Edward Feathers, known as Old Filth (it is said that he invented the term F-ail I-n L-ondon, T-ry, H-ong K-ong), or Dear Old Filth in his dotage, is the epitome of the British character, stiff upper lip, impeccably and appropriately dressed, reliably well mannered, takes his licks without complaint, and keeps his secrets to himself. Feathers has the added advantage of being witty, handsome, and overall well put together.
Gardam’s storytelling skills are subtle and deft, skipping around in time, maintaining characters as they age, catching deep ideas in nets of pleasant description. She does a brilliant job of making us care about this man of mixed vice and virtue; gifted and well behaved, yet unfeeling, willfully ignorant, unwilling to adapt or change, a terrible snob.
Feathers, this bright, agreeable fellow, marries Betty, a dumpy Scot who shares his background as a child of the Raj brought up in the Orient. Betty, too, knows how and when to do the appropriate thing. She gardens, joins a book club, hosts perfect parties—all expected of a woman in her station as the wife of an influential and wealthy judge. They agree on the stiff upper lip thing, scorning double beds as too bourgeois, turning away from intimacy for the last thirty years of their marriage after a burst of lust in their youth. Betty’s taking of a lover, a serious lover whom she actually loves, is all part of the British Raj thing; people far from home, bound inextricably to each other, bearing the burden of upholding the Empire, have to find a way somehow to be human.
Old Filth’s secret is better hidden and more complex than Betty’s lover. He was born in the dripping heat of Malaya to a mother who died three days later of puerperal fever, and a father who doesn’t even accompany his wife to the boat that would take her up river for the birth. The frigidity of the marital relationship causes the Malayan wet nurse accompanying the pregnant woman (in case she couldn’t feed her child) to wonder how this baby was ever conceived.
When the boat returns to the village, Edward’s father ignores his newborn son and consigns him to the Malayan wet nurse who raises him in her village for the next ten years, giving him the closest thing to a loving family that he will ever know.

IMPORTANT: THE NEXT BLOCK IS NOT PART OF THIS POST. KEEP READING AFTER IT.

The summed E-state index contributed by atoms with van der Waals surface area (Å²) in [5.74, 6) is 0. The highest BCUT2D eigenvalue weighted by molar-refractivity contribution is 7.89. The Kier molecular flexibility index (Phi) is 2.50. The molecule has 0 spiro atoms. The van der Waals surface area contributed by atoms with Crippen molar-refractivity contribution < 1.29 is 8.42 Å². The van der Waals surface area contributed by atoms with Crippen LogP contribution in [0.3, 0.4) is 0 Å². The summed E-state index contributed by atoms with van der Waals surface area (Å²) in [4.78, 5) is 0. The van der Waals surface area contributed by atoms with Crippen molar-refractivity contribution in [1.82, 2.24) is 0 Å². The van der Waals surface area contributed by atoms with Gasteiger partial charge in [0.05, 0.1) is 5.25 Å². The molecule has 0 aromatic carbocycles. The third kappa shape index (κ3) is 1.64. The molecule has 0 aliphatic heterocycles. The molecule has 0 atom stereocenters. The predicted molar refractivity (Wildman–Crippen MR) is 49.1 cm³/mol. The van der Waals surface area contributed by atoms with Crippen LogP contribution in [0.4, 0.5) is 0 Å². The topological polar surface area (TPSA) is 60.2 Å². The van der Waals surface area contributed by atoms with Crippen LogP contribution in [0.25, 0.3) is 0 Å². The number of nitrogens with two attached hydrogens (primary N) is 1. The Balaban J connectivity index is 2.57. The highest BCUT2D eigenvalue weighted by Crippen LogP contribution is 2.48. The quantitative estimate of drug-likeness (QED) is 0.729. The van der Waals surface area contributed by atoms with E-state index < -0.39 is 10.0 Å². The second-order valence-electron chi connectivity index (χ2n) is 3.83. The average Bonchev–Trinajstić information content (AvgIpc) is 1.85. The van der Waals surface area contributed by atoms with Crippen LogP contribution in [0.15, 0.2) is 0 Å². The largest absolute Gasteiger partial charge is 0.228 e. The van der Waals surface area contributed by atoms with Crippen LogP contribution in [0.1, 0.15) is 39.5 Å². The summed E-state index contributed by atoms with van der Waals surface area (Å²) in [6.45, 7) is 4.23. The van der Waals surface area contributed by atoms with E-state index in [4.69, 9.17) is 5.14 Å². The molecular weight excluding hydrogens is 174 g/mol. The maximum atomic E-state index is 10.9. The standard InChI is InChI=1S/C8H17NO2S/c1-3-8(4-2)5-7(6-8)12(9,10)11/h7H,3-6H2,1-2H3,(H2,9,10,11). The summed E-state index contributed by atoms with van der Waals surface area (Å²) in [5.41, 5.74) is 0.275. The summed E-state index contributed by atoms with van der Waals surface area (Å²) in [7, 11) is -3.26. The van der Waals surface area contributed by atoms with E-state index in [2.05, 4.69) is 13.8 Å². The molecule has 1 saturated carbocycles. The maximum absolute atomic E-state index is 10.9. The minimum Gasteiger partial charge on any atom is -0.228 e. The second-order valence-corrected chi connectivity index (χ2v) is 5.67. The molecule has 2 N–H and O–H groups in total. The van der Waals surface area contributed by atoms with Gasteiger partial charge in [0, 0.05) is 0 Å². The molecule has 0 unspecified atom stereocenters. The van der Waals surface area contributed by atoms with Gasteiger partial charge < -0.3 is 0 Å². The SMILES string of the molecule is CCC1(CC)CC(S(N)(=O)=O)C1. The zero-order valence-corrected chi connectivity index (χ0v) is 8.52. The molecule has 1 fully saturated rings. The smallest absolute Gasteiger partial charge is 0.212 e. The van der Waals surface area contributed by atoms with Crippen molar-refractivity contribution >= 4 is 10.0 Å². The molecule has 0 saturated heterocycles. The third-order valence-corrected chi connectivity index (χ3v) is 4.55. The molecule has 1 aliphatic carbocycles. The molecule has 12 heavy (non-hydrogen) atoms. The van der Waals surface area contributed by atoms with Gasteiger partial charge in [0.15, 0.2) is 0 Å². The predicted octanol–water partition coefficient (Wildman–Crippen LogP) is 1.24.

Then bang! The English missionary in the neighborhood tells Eddie’s father that the boy is going native and must be sent to England to be properly educated. The father makes no objection, barely acknowledging the boy himself, and Eddie Feathers becomes a member of a tribe called “Raj Orphans,” those who were ripped from their families serving in the East to become proper Englishmen and women. The Welsh family he is given over to mistreats him as badly as any of Dickens’s imaginations.
The losses of family, ersatz family, friends, health confuse him. He finds his shape at the benevolent English public school he attends after his Welsh foster parents die. But the losses continue. He becomes gravely ill and is robbed of everything he owns on a trip back to Malaya at the invitation of his father, who has disappeared by the time he arrives.
The boy is too bright and beautiful (possibly also lucky) to be lost to poverty, and over time he finds himself a wealthy judge in Hong Kong, a fixture, with Betty, in the ex-patriate community there. Retirement and circumstances bring him back to England in his old age, where he makes do without complaint, dusting off his old bowler hat when he goes to town.
When Betty dies, he once again loses his shape, finding some solace in the company of her lover, whom he used to despise. But the lover, his only friend, dies as well.
In his isolation and grief, he is confused by a flush of carnal desire, though the energy of this desire prompts him to embark on adventures; some near, some far. His last adventure is a return to Malaya, the place he hadn’t been aware he had been yearning for all his adult life.
It’s noteworthy that someone who has suppressed so much emotion would live so long. You’d think the grief would have swallowed him or led him to drink. But he bounces back again and again from setbacks that would have put another old codger on his back.
Perhaps it was the experience of becoming whole again as he stood at the top of the airplane’s gangway in the “thick, glorious heat” and “the old, old beloved smell” of Malaya that caused his old heart to rest in peace. That heart had been so stiffened by incessant propriety that it could not take in all that joy.
He was mourned at the London Bar as a “benevolent old bugger,” whose brilliant legal work would last. His past and his secrets were known only to him.